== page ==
The Legend of Zelda: A Link to the Past

The first couple of Zelda games were pretty good and everything, and even though I liked the second game well enough, I’m relatively certain that I’m in a significant minority. So it’s no big surprise that the game would return to the kind of game that started the series, some kind of overhead-viewed adventure through some dungeons.

The game also tried to give the backstory to the series a little more meat. It established where Ganon came from, told where the ’seven wise men’ came from, and lots of other little tidbits that tried to kind of kick the Zelda mythos into high gear. You can get everything you need to know just from playing through this game. There’s plenty of exposition in just the right places to keep you going.

The game starts on a dark and stormy night (fancy!) with Link getting a telepathic message from the Princess in Distress, Zelda. Link’s uncle also got the message, and he sets out to rescue her first. Incredibly, though, uncle-guy fails at his mission pretty much right away and it falls on Link to take up the family sword and shield and figure out what’s going on.

Eventually, you find out that there is this evil wizard who’s kidnapping girls for some reason, and to get to him, you have to get the Master Sword, and to get that you have to get three pendants hidden away in three separate dungeons all over the known world. Once you get all of that you have to find and rescue each of the kidnapped maidens who are being held in seven separate dungeons in a parallel, corrupt version of the real world.

But, that’s all fine because each time you go into a dungeon you get a special item that you are almost guaranteed to have to use to defeat the master of that dungeon, and just generally gives you more stuff you can do, which, in turn, will let you get to areas in the overworld that you couldn’t get to before. It’s an elegant design, really, the world expands slightly every time you get one. One of the early dungeons, for example, has you finding these gloves that let you lift rocks that were once too heavy to move. Then you think back to a rock that you saw with some tantalizing goodie behind it, and you go back to get it.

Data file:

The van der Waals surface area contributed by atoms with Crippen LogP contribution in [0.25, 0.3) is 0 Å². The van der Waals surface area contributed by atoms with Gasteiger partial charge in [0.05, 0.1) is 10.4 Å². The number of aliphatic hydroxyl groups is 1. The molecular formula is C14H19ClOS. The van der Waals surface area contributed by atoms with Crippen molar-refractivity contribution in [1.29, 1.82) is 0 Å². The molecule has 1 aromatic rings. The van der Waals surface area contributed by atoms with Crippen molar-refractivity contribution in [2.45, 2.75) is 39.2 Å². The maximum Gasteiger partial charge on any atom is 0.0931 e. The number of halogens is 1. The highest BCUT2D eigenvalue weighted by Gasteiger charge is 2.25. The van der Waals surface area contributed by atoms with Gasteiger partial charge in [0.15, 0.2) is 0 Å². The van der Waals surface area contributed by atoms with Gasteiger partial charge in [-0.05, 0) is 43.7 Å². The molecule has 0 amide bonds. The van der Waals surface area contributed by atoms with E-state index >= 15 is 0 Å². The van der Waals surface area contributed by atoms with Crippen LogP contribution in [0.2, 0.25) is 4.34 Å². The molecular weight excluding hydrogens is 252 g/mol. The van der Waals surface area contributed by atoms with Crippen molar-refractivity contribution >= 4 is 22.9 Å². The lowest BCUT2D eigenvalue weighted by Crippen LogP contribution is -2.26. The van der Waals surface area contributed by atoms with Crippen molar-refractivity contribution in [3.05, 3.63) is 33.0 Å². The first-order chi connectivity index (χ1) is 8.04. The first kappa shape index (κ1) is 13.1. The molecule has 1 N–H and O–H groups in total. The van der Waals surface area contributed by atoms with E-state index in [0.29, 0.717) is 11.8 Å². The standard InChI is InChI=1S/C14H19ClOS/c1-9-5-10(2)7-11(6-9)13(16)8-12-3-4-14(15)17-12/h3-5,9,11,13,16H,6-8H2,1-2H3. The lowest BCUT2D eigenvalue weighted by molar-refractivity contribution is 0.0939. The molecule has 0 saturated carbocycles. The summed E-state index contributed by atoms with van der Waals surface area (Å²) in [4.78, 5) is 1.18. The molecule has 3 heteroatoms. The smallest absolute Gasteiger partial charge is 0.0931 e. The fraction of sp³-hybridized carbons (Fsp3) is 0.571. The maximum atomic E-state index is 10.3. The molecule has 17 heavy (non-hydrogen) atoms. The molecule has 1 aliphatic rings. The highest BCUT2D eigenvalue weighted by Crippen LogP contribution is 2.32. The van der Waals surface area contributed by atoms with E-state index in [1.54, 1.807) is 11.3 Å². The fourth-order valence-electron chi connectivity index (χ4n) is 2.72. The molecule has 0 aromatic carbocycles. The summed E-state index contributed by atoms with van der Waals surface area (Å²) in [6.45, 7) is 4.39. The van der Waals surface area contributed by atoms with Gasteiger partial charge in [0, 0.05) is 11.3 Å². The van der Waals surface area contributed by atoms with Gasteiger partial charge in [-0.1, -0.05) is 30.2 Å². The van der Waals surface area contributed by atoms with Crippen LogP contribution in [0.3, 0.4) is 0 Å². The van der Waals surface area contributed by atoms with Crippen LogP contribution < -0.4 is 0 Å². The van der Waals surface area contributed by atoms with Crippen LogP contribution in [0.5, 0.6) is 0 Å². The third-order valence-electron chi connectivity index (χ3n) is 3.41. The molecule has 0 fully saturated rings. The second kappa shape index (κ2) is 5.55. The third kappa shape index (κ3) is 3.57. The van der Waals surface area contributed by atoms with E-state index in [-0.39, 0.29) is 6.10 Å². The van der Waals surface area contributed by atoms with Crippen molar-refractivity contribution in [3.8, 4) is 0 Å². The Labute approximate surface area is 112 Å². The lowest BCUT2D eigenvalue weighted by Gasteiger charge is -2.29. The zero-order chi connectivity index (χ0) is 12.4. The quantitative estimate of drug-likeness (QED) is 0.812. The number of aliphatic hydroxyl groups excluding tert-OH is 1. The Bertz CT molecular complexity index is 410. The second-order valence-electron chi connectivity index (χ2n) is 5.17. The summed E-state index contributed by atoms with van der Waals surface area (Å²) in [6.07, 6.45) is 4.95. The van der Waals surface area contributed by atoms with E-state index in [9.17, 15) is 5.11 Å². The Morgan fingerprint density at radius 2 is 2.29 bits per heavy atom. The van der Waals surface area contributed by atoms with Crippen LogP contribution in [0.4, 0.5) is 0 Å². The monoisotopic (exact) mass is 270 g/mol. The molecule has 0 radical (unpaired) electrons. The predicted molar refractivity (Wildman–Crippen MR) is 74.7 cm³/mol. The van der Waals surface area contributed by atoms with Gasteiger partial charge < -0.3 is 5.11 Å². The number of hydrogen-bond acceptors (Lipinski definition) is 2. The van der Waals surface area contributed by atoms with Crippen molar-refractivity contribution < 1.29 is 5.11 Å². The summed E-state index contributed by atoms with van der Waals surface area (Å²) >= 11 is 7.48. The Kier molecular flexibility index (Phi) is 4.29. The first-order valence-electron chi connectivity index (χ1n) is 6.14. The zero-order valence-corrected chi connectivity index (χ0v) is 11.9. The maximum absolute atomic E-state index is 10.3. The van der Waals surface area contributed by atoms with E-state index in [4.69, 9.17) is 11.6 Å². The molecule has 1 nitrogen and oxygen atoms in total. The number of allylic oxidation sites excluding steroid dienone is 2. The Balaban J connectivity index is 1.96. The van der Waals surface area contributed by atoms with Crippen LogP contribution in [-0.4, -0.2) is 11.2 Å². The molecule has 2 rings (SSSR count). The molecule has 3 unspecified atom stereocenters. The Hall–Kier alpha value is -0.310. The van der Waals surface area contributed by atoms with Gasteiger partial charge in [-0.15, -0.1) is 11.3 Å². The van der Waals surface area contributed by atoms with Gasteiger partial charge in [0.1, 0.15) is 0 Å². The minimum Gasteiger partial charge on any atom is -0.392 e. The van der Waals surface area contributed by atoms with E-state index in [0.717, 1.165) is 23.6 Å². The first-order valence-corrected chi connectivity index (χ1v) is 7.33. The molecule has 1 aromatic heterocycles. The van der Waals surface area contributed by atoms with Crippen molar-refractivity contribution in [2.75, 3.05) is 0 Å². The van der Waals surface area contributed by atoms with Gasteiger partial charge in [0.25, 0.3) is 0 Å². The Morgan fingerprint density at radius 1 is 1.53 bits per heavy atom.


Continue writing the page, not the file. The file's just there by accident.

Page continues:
I rented this game one time, and was impressed by it. There was no part of this game I didn’t like… with the exception of one puzzle in the Ice Dungeon, it’s got a pretty circuitous solution, but it is solvable. But the rest of the game? Pure gold. Heck, possibly even platinum. The guy that went in with me to rent the thing and I stayed up most of the night playing it, but we weren’t able to fully polish it off. I was not to be deterred, though! I would rent the game again (though from a different place) and play (mostly) though it again. After that I decided that I needed to actually purchase the game to finish it off, and since I didn’t have any kind of money or cash flow source, I decided to get the next best thing, the strategy guide.

I pored over the strategy guide for months, studying all of the nooks and crannies of the game, learning where the hearts were and how to defeat Trinexx and what the names of the enemies are (knowing the difference between a peahat and a leever might come in handy some day). Finally, I was able to finish the game and cross it off the list. But it didn’t really end there. A few years later I found the game in a bin of games on Teh Clearance for a paltry sum, and since my wallet contained exactly that amount, I brought it home with me, and played through it again.

And I never once questioned why Link had pink hair.

One Response to “The Legend of Zelda: A Link to the Past”

  1. [...] game takes place in a world that looks a lot like the world in the Link to the Past but with a few tweaks to take advantage of the ‘Cube’s hardware. But, when you go [...]

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